Life in the fjord has Ruth feeling bored.
I’ve never been able to make up my mind about whether or not I enjoy point-and-click adventure games. The real, true-blue classics (the cream of the crop, as you might call ‘em) hit the PC gaming scene just a bit before my time. While my crazy, half-baked uncles were rattling off machine gun fire in Wolfenstein 3D during family gatherings, I was relegated to a different room in the house, playing with my Fisher Price toy telephone, and entirely unaware that the idea of game narrative was in the middle of a bullish surge toward mainstream adoption. When I got a little older, I made sure to check out Day of the Tentacle, Leisure Suit Larry, and the fantastic King’s Quest series. It was easy to see just how revolutionary these concepts might have felt to an audience that was theretofore exposed primarily to home console variations of stuff like Pac-Man and Space Invaders. But I was stuck making these analyses with my head, not with my heart. I’d simply arrived at the party too late.
I find it very cool that there are still indie studios (and in this case, a one-man-band) that believe wholeheartedly in the lasting influence of the almighty Point-and-Click. I had the opportunity to play an early build of Milkmaid of the Milky Way this past week, and I feel like a little more polish might make it into an experience that imbues with me a few more heart-thoughts than head-thoughts.
Milkmaid of the Milky Way is developer Mattis Folkestad’s take on the enduring (and endearing) eccentricities of a genre that used to be dominated by Sierra Games, prior to its purchase by Activision and subsequent absorption into that publisher’s branding. Ruth, a young farm girl in 1920’s Norway, has had a tough run of things lately. Her family is long gone, and she’s overseen the old milk farm ever since. One day Ruth awakes to find a huge space ship hovering outside her sleepy cabin. Ruth is faced with a tough decision: does she stay at the family farm and keep the milk flowing, or is it time to acknowledge her longing for adventure? You probably don’t need me to tell you which choice keeps the game from ending right away.
Mattis will have a little bit of work to do to iron out some game-breaking bugs, but I never encountered a design flaw that made me question the point of his creation. While playing the preview build, I found myself getting stuck on the terrain every now and then (mostly during the early chapters), and I’d have to restart. But the item interaction, movement speed, and sprite design are all top-notch. I don’t expect to see anything of the sort modified before the game is released on Steam and iOS on January 5th. Milkmaid of the Milky Way also features a surprisingly robust and enchanting soundtrack; it’s easy to forget that point-and-click adventure titles benefit just as much as other, more modern gaming genres from quality music.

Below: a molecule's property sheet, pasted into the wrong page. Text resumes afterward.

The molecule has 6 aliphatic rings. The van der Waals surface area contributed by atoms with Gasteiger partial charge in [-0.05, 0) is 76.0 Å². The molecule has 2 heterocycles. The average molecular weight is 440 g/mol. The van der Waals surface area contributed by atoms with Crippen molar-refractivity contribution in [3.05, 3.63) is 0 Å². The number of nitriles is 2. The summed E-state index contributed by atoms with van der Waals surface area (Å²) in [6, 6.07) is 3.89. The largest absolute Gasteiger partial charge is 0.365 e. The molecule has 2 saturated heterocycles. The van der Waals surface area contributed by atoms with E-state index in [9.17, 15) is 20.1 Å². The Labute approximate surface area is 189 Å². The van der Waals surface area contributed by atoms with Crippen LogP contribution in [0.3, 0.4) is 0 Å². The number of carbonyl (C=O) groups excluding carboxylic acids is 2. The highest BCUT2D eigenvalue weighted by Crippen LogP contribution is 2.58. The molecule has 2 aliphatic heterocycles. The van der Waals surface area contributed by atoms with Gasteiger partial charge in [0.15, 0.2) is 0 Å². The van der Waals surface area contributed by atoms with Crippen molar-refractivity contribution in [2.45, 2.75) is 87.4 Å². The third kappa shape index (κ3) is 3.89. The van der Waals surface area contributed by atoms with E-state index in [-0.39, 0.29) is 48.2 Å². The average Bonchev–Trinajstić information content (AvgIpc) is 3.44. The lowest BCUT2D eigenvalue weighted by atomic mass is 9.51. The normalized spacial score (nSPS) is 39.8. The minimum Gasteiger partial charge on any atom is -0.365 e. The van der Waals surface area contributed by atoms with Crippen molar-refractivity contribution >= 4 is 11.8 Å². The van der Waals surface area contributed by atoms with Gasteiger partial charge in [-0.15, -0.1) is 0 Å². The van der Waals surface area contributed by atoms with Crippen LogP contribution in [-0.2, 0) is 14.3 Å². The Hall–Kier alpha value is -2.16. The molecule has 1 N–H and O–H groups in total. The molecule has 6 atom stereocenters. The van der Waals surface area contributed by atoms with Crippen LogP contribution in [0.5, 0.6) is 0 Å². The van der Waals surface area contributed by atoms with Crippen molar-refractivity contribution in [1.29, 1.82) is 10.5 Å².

I’ve really gotta’ commend Mattis for his decision to deliver the game’s story entirely in rhyme scheme. Every single line of narration—from the description of an item to Ruth’s personal journal—fits into a whimsical, prose-centric theme. Milkmaid of the Milky Way is full of lines like, “They gathered the men and arranged a search, the village went out to look. Even the priest came from the church, but no one was found in neither nanny nor crook.” When I first started playing I had the cynical notion that I’d grow annoyed by the sing-song narrative before too long. But the opposite happened. I don’t think the game would be nearly as charming without it.
I’ll be re-visiting Milkmaid of the Milky Way and expanding upon my initial impressions with a full review for HeyPoorPlayer when the game hits stores on January 5th. If you’ve got a particular aspect of the game you’d like me to focus on, let me know in the comments!